... the invisible Chinaman, there was a sound of soft movements and a hurricane-lantern suddenly made its appearance. Its light revealed the interior of a nondescript untidy little shop and revealed the presence of an old and very wrinkled Chinaman who held the lantern. He wore a blue smock and a bowler hat and his face possessed the absolute impassivity of an image. As he leaned over the counter, scrutinising his visitors, Max thrust forward the golden scorpion held in the palm of ...
— The Golden Scorpion • Sax Rohmer

... that occur on this occasion. Some young men from the section which is the backbone of our country—if not it's fashion centre—appear on deck in dinner-coats and derby hats. They have read somewhere a fashion note stating that "the derby or bowler hat is the one headpiece de rigueur with the Tuxedo or dinner suit," and they mean to be comme il faut upon their trip abroad, or "bust." The other great event is the ship's belle in her pink chiffon. It makes you almost wish you were a dancing-man, to see her. But there are ...
— Ship-Bored • Julian Street

... the old time did not have," came a deep voice from under a bowler hat, "was the leisure to be sad. The sweetness of putrefaction, the long remembering of palely colored moods; they had the sun, we have the colors of its setting. Who shall say which is ...
— Rosinante to the Road Again • John Dos Passos

... was a short, thick-set man of about thirty-five. He was clean-shaven. His features were ruddy and heavy. There was a bulldog look about his jaw that proclaimed him to be a tough customer. His rough, brown, Harris-tweed suit and bowler hat gave him the appearance of a prosperous yeoman rather than a successful ...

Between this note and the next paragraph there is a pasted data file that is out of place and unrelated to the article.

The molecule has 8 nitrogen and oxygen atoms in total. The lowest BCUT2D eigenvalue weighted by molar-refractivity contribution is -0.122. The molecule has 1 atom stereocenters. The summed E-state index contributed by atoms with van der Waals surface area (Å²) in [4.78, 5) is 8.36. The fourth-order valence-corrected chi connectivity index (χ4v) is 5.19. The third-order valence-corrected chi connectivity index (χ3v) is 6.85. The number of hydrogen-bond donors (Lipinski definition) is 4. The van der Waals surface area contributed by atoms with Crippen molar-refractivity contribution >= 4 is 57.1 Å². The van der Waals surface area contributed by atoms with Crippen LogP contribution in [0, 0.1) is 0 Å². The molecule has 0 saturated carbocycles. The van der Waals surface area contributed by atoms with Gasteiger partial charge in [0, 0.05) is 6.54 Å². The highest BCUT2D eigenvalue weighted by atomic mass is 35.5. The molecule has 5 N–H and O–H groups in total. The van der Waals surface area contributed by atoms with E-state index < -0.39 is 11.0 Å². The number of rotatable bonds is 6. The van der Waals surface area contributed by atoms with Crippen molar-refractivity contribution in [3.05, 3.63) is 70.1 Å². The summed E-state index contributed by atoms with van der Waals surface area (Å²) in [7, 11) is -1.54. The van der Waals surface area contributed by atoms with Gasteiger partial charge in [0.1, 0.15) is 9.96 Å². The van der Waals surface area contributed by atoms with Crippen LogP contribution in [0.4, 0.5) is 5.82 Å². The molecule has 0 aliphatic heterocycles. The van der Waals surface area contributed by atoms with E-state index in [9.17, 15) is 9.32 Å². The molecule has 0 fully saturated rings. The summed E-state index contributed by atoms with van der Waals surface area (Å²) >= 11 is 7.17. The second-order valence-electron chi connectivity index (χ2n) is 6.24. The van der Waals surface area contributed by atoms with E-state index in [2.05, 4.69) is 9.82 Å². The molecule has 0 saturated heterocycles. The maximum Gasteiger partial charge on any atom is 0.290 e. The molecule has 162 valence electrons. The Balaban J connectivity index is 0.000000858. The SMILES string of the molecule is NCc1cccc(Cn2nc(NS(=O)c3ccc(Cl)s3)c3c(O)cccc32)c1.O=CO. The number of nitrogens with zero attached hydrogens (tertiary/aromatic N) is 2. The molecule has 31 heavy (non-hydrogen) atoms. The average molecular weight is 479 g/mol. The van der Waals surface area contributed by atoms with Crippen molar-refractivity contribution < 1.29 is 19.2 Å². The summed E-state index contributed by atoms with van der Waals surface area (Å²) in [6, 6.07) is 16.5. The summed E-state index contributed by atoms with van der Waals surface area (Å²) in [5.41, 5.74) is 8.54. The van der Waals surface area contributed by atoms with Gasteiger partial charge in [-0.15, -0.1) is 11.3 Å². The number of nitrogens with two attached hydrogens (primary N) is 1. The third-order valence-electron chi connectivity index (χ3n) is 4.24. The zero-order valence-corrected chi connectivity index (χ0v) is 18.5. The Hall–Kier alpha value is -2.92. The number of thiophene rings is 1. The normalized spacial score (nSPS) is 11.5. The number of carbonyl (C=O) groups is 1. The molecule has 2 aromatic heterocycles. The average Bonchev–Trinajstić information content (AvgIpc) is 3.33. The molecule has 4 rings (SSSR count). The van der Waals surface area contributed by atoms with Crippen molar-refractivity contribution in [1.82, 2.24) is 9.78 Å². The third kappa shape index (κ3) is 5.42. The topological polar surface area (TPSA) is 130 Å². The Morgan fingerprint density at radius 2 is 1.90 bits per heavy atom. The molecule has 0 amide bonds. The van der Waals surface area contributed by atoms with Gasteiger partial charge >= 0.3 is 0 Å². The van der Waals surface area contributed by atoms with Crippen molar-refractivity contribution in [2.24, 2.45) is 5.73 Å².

— The Submarine Hunters - A Story of the Naval Patrol Work in the Great War • Percy F. Westerman

... for a nigger,' the other man replied. 'Fust-rite bowler; but, Lord, he can't 'old a ...
— Miss Cayley's Adventures • Grant Allen

... was an intelligent slave only twenty-four years old, and his chief assistant was Jack Bowler, aged twenty-eight. Throughout the summer of 1800 he matured his plan, holding meetings at which a brother named Martin interpreted various texts from Scripture as bearing on the situation of the Negroes. ...
— A Social History of the American Negro • Benjamin Brawley

... having (or consisting of) qualities and a determinate existence. Thus 'cricket ball' denotes any object having a certain size, weight, shape, colour, etc. (which are its qualities), and being at any given time in some place and related to other objects—in the bowler's hands, on the grass, in a shop window. Any 'feeling of heat' has a certain intensity, is pleasurable or painful, occurs at a certain time, and affects some part or the whole of some animal. An imagination, indeed (say, of a fairy), cannot ...
— Logic - Deductive and Inductive • Carveth Read

... term-time—an English version of Vergil and Xenophon. There were a hundred things to do for everyone except Gordon. There were several other new boys, doubtless, to be found among this unending stream of bowler hats. But he saw no way of discovering them. He did, it is true, make one attempt. Very bravely he walked up to a rather bored individual who was leaning against the door that led into the studies ...
— The Loom of Youth • Alec Waugh

... Abel brightened himself up: he wore whipcord leggings over his short legs, and a preacher's coat over his long trunk, a white and red patterned celluloid collar about his neck, and a bowler hat on the back of his head; and his side-whiskers were trimmed in the shape of a spade. He had joy of many widows and spinsters, to each of whom he said: "There's a grief-livener you are," and all of whom ...
— My Neighbors - Stories of the Welsh People • Caradoc Evans